Graceful shutdown of ChirpStack

Hi all,

I’m wondering what the proper way is to do a graceful shutdown of ChirpStack. We are running ChirpStack in kubernetes which sends a SIGTERM to containers in a pod to request a graceful shutdown (e.g. to migrate the pod to another node or to do rolling updates). As far as I can tell, ChirpStack ignores the SIGTERM and after the termination grace period, kubernetes sends a SIGKILL which shuts down ChirpStack uncleanly. Is there a way to tell ChirpStack to do a proper shutdown?

How long are you waiting? I’ve noticed when shutting down ChirpStack v4 containers it takes exactly 10.5 (or maybe it was 12.5?) seconds each and every time, even when nothing is actively happening and all dependencies are still available.

@brocaar I’ve been meaning to open a feature request about this. Is there a hard reason a graceful shutdown takes so long?

The default grace period in kubernetes is 30 seconds and in my observations it took 30 seconds for the container to exit.
I have been searching in the code, but I couldn’t find any signal handling. I have zero experience with rust though, so could very well be user error.

It might be that the sigterm signal is not correctly handled, could you create a GitHub issue if you think this is an issue? If this issue can be reproduced outside Kubernetes, that would be great :slight_smile:

I see the behavior with Compose (at least my 10+ second version), so it’s definitely not a Kubernetes thing. I will look into a reproducible test.

I can reproduce it with the code from GitHub - chirpstack/chirpstack-docker: Setup ChirpStack using Docker Compose.

Nothing happens when I execute:

docker kill --signal TERM chirpstack-docker-chirpstack-1

The container exits with exit code 137 when I execute:

docker kill --signal KILL chirpstack-docker-chirpstack-1

@bconway the 10 seconds delay you are seeing is consistent with:

The docker compose stop command attempts to stop a container by sending a SIGTERM . It then waits for a default timeout of 10 seconds). After the timeout, a SIGKILL is sent to the container to forcefully kill it. If you are waiting for this timeout, it means that your containers aren’t shutting down when they receive the SIGTERM signal.

From: Compose FAQs | Docker Docs.

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When I run chirpstack as a regular process, it does exit upon SIGTERM. It seems the signal is not properly propagated to the process when it is run in docker. I’ll investigate the Dockerfile to see if I can spot the problem.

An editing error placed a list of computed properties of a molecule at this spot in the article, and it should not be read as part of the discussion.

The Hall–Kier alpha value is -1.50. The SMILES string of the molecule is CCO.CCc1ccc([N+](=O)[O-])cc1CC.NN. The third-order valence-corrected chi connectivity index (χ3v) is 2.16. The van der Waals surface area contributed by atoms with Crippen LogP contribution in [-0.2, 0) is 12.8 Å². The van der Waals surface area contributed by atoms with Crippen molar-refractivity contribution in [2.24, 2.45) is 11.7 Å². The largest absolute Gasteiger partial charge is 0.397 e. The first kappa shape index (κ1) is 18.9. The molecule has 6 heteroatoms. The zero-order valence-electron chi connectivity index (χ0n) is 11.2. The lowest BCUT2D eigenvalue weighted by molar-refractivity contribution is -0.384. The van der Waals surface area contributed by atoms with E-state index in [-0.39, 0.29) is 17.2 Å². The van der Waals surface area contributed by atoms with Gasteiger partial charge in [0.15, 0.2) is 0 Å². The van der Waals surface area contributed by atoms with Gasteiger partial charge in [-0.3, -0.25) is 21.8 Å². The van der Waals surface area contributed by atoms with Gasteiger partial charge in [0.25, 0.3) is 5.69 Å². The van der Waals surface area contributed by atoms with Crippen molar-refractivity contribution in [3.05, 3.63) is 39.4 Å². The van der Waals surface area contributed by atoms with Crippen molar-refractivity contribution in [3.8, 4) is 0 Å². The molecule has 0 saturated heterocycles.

The chirpstack binary is run as the entrypoint of the docker container, meaning it should receive the SIGTERM from docker.

However, since chirpstack is used as the entrypoint of the container it is PID 1, which has some impact on how signals are working:

The Linux kernel treats PID 1 as a special case, and applies different rules for how it handles signals. This special handling often breaks the assumptions that programs or engineers make.

First, some background. Any process can register its own handlers for TERM and use them to perform cleanup before exiting. If a process hasn’t registered a custom signal handler, the kernel will normally fall back to the default behavior for a TERM signal: killing the process.

For PID 1, though, the kernel won’t fall back to any default behavior when forwarding TERM. If your process hasn’t registered its own handlers (which most processes don’t), TERM will have no effect on the process.

Source: Introducing dumb-init, an init system for Docker containers

I managed to make it work by adding init: true for the chirpstack container in the compose file or by manually running the chirpstack container with docker run --init. Which is consistent with the info above.

I see two solutions:

  1. chirpstack registers a signal handler for SIGTERM/SIGINT (SIGINT for handling crtl-c) and performs graceful shutdown upon receiving such a signal.
  2. Make sure chirpstack isn’t PID 1 anymore by adding an init system (e.g. tini or dumb-init) to the container.

I think option 1 is preferable, since that allows for running proper shutdown logic i.s.o. the kernel just killing the process.

Good find!

Option 3 would be to set an entrypoint shim (or no entrypoint at all) and run ChirpStack by cmd. This is how almost all the images I use (including my own) work, and sidesteps the issue without significant code or added init packages. Mosquitto and Redis dependencies in chirpstack-docker do this as well:

@bconway I’m not sure that would help. Those shims do exec "$@" at the end, which replaces the shell process with the command that is passed as an argument. That would again make chirpstack PID 1. I guess that works for mosquitto and redis because they handle SIGTERM properly … ?

I misunderstood part of your post, thanks. It seems like SIGTERM handling would be a good idea…

thank you, that’s good advice